The 1984 John Hughes flick Sixteen Candles has long been hailed as a coming-of-age classic, but in light of the #MeToo and Time’s Up movements, a lot of the story’s plot has been seen as problematic by both fans and now star Molly Ringwald.
The 50-year-old actress opened up to NPR about the film more than three decades later, saying that while she had some problems with the film at the time, becoming the mom of a teenage daughter has also changed her perspective on it.
“Everyone says and I do believe is true, that times were different and what was acceptable then is definitely not acceptable now and nor should it have been then, but that’s sort of the way that it was,” Ringwald said of the ‘80s. “I feel very differently about the movies now and it’s a difficult position for me to be in because there’s a lot that I like about them.”
The film features male love interest and lead Jake Ryan (Michael Schoeffling) talking about the possibility of “violating” his unconscious girlfriend, Caroline (Haviland Morris), and later shows Caroline not remembering having sex with Ted (Anthony Michael Hall) after Jake sends her home with him.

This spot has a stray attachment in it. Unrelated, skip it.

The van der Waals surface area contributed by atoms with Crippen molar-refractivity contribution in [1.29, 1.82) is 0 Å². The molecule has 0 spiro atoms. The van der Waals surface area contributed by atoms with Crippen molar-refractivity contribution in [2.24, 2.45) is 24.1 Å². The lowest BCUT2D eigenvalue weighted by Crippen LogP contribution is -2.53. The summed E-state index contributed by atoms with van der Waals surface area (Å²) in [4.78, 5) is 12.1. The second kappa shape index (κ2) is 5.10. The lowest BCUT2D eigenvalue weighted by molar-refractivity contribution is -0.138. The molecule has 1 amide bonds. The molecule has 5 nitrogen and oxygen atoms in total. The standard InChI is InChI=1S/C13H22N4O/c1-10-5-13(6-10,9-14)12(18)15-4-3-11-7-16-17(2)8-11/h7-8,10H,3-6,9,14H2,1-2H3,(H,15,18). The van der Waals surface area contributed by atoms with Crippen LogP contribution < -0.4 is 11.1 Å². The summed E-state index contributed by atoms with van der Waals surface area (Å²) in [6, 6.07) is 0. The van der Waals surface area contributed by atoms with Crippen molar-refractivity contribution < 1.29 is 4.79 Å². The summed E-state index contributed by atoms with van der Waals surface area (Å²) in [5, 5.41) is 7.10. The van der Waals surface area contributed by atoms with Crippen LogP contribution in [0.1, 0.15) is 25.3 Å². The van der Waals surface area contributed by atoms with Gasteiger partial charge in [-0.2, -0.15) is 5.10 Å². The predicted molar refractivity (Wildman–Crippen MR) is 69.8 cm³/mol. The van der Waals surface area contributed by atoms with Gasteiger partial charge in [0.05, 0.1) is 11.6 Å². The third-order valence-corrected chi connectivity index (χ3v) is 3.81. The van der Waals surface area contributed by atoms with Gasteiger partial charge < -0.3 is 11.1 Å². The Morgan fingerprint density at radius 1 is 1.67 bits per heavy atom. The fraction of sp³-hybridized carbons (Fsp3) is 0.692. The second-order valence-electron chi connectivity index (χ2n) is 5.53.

Ringwald also noted that it’s important to her not to criticize or “appear ungrateful” to late director John Hughes, who is known for Sixteen Candles, The Breakfast Club, Ferris Bueller’s Day Off and more classics, but added, “But I do oppose a lot of what is in those movies.”
The ‘80s icon insists that she was concerned about some of the film’s content even back when they were making it, saying, “There were parts of that film that bothered me then. Although everybody likes to say that I had, you know, John Hughes’ ear and he did listen to me in a lot of ways, I wasn’t the filmmaker. And, you know, sometimes I would tell him, ‘Well, I think this is kind of tacky’ or ‘I think that this is irrelevant’ or ‘this doesn’t ring true,’ and sometimes he would listen to me, but in other cases he didn’t.”
Ringwald notes she was cautious about crossing a line with the director at the time. But just because she finds parts of Sixteen Candles problematic doesn’t mean that Ringwood is opposed to all of the Hughes’ films she made.
“Having a teenage daughter myself, I know that it’s not always easy to get teenagers to talk. But these films or to break through that,” she said. “There’s something that really touches teenagers, especially The Breakfast Club I feel like sort of gives them permission to talk about their feelings — says that teenagers’ feelings really matter.”